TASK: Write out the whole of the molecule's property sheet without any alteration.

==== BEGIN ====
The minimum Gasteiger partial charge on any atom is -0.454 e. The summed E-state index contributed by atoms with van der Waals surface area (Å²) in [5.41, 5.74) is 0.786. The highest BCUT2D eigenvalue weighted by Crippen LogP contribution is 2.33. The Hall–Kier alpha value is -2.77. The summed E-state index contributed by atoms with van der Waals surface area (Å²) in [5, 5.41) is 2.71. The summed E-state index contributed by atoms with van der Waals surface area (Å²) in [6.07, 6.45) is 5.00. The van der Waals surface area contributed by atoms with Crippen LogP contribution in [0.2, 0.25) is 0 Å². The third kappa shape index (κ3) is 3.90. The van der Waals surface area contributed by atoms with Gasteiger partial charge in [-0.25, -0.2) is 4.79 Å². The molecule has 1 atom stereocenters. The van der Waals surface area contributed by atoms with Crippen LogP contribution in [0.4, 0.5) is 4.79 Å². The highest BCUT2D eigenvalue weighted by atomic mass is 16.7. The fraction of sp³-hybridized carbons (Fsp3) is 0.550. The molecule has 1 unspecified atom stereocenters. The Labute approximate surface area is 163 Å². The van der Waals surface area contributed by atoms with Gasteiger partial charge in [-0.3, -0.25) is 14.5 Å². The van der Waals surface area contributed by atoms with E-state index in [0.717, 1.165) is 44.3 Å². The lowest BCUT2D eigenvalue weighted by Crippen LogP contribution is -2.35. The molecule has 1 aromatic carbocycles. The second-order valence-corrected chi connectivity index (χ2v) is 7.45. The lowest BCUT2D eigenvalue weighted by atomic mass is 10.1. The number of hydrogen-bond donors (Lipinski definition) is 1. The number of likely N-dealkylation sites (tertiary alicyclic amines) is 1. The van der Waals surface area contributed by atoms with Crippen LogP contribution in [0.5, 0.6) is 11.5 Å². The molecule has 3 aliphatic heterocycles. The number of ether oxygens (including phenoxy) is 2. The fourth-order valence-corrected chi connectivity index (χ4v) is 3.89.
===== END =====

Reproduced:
The minimum Gasteiger partial charge on any atom is -0.454 e. The summed E-state index contributed by atoms with van der Waals surface area (Å²) in [5.41, 5.74) is 0.786. The highest BCUT2D eigenvalue weighted by Crippen LogP contribution is 2.33. The Hall–Kier alpha value is -2.77. The summed E-state index contributed by atoms with van der Waals surface area (Å²) in [5, 5.41) is 2.71. The summed E-state index contributed by atoms with van der Waals surface area (Å²) in [6.07, 6.45) is 5.00. The van der Waals surface area contributed by atoms with Crippen LogP contribution in [0.2, 0.25) is 0 Å². The third kappa shape index (κ3) is 3.90. The van der Waals surface area contributed by atoms with Gasteiger partial charge in [-0.25, -0.2) is 4.79 Å². The molecule has 1 atom stereocenters. The van der Waals surface area contributed by atoms with Crippen LogP contribution in [0.4, 0.5) is 4.79 Å². The highest BCUT2D eigenvalue weighted by atomic mass is 16.7. The fraction of sp³-hybridized carbons (Fsp3) is 0.550. The molecule has 1 unspecified atom stereocenters. The Labute approximate surface area is 163 Å². The van der Waals surface area contributed by atoms with Gasteiger partial charge in [-0.3, -0.25) is 14.5 Å². The van der Waals surface area contributed by atoms with E-state index in [0.717, 1.165) is 44.3 Å². The lowest BCUT2D eigenvalue weighted by Crippen LogP contribution is -2.35. The molecule has 1 aromatic carbocycles. The second-order valence-corrected chi connectivity index (χ2v) is 7.45. The lowest BCUT2D eigenvalue weighted by atomic mass is 10.1. The number of hydrogen-bond donors (Lipinski definition) is 1. The number of likely N-dealkylation sites (tertiary alicyclic amines) is 1. The van der Waals surface area contributed by atoms with Crippen LogP contribution in [0.5, 0.6) is 11.5 Å². The molecule has 3 aliphatic heterocycles. The number of ether oxygens (including phenoxy) is 2. The fourth-order valence-corrected chi connectivity index (χ4v) is 3.89.